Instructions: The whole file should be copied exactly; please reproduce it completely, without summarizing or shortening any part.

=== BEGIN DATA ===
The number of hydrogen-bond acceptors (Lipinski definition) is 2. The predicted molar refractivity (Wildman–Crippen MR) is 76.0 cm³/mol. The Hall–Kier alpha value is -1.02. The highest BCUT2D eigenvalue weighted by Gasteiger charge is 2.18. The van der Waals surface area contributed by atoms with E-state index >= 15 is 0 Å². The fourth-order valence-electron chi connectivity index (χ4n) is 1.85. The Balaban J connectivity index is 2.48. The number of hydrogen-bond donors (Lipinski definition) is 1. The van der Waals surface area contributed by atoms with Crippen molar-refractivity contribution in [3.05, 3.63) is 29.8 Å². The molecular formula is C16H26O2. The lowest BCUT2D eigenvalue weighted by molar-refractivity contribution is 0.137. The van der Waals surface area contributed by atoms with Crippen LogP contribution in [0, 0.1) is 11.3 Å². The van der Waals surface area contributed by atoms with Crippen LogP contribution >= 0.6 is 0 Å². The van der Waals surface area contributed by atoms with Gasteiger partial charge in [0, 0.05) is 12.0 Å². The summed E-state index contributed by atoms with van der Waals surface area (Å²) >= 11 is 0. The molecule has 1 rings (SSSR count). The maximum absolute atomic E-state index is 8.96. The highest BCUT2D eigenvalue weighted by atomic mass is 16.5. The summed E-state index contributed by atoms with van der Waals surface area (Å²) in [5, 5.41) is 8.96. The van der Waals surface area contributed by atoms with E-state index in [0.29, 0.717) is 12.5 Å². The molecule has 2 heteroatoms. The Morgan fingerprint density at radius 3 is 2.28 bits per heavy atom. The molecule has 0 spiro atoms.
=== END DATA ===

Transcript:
The number of hydrogen-bond acceptors (Lipinski definition) is 2. The predicted molar refractivity (Wildman–Crippen MR) is 76.0 cm³/mol. The Hall–Kier alpha value is -1.02. The highest BCUT2D eigenvalue weighted by Gasteiger charge is 2.18. The van der Waals surface area contributed by atoms with E-state index >= 15 is 0 Å². The fourth-order valence-electron chi connectivity index (χ4n) is 1.85. The Balaban J connectivity index is 2.48. The number of hydrogen-bond donors (Lipinski definition) is 1. The van der Waals surface area contributed by atoms with Crippen molar-refractivity contribution in [3.05, 3.63) is 29.8 Å². The molecular formula is C16H26O2. The lowest BCUT2D eigenvalue weighted by molar-refractivity contribution is 0.137. The van der Waals surface area contributed by atoms with Crippen LogP contribution in [0, 0.1) is 11.3 Å². The van der Waals surface area contributed by atoms with Crippen LogP contribution >= 0.6 is 0 Å². The van der Waals surface area contributed by atoms with Gasteiger partial charge in [0, 0.05) is 12.0 Å². The summed E-state index contributed by atoms with van der Waals surface area (Å²) >= 11 is 0. The molecule has 1 rings (SSSR count). The maximum absolute atomic E-state index is 8.96. The highest BCUT2D eigenvalue weighted by atomic mass is 16.5. The summed E-state index contributed by atoms with van der Waals surface area (Å²) in [5, 5.41) is 8.96. The van der Waals surface area contributed by atoms with E-state index in [0.29, 0.717) is 12.5 Å². The molecule has 2 heteroatoms. The Morgan fingerprint density at radius 3 is 2.28 bits per heavy atom. The molecule has 0 spiro atoms.